First Quebec LNG proposal seeks natgas export license
CALGARY, Alberta Oct 27 (Reuters) - The company backing a C$7 billion ($6.23 billion) liquefied natural gas facility in Quebec is asking Canada's energy regulator for permission to export nearly 1.6 billion cubic feet of gas per day.
GNL Quebec Inc is applying for a liquefied natural gas export license from the National Energy Board, requesting permission to export as much as 11 million tonnes of LNG per year. The gas would come from a proposed liquefaction plant in Saguenay, Quebec, about 210 kilometers (130 miles) north of Quebec City, according to regulatory documents.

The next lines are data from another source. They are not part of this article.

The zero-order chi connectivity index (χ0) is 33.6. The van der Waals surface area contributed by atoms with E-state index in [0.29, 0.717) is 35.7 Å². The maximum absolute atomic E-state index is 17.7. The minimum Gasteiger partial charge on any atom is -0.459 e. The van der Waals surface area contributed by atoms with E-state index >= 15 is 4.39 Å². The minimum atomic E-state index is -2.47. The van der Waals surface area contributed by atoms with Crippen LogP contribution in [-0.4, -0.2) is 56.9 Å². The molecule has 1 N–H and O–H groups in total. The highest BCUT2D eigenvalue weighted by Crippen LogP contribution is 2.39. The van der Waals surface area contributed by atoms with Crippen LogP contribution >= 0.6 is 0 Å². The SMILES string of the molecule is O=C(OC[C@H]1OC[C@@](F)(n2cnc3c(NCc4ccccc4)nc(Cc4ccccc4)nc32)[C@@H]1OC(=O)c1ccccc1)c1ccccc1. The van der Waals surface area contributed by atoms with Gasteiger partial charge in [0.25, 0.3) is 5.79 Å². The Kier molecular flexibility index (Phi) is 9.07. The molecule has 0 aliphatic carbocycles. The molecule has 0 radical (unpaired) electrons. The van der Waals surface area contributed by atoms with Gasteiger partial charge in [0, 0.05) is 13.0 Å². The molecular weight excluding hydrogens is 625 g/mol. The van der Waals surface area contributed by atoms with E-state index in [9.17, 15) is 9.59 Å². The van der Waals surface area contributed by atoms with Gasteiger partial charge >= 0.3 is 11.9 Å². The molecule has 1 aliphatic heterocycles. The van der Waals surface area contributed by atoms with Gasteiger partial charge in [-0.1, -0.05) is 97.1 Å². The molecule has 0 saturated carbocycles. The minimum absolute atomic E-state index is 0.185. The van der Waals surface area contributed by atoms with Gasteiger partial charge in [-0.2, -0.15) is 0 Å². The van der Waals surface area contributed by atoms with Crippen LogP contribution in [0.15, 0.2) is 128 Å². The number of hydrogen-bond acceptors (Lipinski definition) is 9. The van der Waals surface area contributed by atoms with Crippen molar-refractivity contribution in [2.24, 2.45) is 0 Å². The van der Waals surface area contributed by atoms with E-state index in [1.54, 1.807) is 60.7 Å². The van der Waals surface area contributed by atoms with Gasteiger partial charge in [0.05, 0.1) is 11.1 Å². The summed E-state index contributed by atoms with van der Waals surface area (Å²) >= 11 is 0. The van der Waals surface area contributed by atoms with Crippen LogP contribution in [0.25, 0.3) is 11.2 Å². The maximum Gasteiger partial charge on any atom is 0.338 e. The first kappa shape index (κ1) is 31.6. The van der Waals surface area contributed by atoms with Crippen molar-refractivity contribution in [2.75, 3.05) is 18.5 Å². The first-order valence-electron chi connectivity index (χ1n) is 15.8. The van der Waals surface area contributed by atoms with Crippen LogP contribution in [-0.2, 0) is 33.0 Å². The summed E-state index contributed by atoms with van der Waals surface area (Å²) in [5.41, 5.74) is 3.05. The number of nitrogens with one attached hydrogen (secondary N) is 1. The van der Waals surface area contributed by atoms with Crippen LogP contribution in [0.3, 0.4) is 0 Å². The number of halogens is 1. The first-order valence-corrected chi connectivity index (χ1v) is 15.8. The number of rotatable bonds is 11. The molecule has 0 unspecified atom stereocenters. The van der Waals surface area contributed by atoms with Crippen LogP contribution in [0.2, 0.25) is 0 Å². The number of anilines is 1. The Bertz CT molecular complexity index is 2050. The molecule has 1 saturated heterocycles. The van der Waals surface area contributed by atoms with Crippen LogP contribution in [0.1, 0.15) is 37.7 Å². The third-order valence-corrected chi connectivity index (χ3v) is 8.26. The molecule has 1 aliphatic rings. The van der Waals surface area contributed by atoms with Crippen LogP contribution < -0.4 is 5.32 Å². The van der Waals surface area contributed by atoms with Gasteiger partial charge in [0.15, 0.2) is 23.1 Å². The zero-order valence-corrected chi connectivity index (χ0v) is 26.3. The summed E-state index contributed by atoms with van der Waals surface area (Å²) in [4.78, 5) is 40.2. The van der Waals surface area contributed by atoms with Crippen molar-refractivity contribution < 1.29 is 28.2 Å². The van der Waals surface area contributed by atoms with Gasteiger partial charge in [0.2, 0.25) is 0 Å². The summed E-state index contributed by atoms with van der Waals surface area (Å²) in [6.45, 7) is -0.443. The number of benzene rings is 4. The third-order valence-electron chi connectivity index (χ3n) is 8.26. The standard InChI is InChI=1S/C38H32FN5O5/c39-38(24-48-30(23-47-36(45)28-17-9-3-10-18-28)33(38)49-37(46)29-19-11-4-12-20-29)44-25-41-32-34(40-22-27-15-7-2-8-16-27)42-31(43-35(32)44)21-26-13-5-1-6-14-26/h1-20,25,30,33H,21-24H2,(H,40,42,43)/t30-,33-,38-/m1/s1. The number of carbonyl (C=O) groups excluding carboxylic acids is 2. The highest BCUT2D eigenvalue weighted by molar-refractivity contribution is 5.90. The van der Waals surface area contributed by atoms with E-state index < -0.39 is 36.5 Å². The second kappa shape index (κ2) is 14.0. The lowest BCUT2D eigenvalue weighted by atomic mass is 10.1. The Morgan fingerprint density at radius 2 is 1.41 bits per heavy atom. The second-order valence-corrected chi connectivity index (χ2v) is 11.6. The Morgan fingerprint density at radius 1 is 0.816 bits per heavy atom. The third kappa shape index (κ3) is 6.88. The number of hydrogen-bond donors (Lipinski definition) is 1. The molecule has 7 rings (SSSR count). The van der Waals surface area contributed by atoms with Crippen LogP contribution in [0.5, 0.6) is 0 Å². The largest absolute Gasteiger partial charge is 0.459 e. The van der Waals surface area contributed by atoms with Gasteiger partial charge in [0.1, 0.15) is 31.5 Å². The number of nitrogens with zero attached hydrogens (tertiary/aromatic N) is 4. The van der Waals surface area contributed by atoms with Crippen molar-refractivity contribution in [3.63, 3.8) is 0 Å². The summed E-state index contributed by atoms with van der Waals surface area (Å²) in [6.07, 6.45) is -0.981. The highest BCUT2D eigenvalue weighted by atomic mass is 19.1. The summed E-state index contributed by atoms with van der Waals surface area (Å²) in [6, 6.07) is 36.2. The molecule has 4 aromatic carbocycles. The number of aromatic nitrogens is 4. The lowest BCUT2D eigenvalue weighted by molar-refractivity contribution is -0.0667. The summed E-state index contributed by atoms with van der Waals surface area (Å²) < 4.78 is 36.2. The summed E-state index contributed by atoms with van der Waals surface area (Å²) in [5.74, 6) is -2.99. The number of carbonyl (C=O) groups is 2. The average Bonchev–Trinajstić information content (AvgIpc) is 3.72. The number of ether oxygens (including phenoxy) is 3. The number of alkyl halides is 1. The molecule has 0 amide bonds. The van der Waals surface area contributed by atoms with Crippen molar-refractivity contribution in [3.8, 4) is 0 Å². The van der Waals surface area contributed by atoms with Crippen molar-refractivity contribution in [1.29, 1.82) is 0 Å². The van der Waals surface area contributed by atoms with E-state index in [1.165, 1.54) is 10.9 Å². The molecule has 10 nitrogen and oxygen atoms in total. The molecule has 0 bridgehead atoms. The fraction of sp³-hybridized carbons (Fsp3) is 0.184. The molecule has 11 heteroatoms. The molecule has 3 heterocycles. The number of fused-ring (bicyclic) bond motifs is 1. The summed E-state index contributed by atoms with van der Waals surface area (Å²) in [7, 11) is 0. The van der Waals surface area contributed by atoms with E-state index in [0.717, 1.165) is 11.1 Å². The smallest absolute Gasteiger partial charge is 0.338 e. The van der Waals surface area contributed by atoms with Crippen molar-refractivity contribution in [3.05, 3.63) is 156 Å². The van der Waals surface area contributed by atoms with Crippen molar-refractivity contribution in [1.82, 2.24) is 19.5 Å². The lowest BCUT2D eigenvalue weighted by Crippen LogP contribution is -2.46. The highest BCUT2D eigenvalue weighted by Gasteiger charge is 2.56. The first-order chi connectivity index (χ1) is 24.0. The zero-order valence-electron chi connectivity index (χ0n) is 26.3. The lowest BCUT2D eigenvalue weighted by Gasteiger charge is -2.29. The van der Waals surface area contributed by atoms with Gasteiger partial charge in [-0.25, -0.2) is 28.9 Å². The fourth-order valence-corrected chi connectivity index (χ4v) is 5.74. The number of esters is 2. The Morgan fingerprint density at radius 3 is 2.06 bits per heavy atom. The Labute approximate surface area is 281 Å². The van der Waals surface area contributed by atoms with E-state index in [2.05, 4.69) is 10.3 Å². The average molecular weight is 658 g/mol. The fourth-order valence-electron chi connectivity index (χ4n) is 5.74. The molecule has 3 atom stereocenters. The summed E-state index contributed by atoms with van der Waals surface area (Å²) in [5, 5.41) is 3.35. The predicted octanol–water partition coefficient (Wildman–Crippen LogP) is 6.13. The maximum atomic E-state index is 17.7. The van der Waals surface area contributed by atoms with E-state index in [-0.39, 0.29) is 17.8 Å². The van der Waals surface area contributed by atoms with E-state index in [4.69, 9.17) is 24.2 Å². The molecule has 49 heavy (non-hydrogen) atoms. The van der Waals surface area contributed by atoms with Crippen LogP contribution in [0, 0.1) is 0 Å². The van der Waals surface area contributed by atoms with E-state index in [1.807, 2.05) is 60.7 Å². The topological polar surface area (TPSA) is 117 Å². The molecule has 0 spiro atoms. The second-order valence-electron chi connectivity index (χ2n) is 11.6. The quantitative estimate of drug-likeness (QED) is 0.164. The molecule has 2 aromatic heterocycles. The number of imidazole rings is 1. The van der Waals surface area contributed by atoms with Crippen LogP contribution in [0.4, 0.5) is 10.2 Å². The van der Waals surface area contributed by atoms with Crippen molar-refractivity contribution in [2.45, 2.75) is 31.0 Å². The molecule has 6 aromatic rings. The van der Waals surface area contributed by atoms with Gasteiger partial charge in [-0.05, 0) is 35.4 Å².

The Energie Saguenay project is the first proposed for Quebec and is backed by GNL Quebec, owned by Freestone Capital LLC and Breyer Capital LLC. GNL Quebec is planning to build a 650-kilometer long pipeline connecting with TransCanada Corp's main natural-gas conduit to supply the facility with gas from Western Canada.
The project is the latest to apply for a Canadian LNG-export license. The National Energy Board has granted 11 licenses, mostly for projects planned for the British Columbia coast, while 14 other applications are under review. Despite the number of proposed projects, no projects are now under construction.
GNL Quebec said in its filing that it expects to begin exports in 2020.
(1 US dollar = 1.1236 Canadian dollar) (Reporting by Scott Haggett; Editing by Chris Reese)
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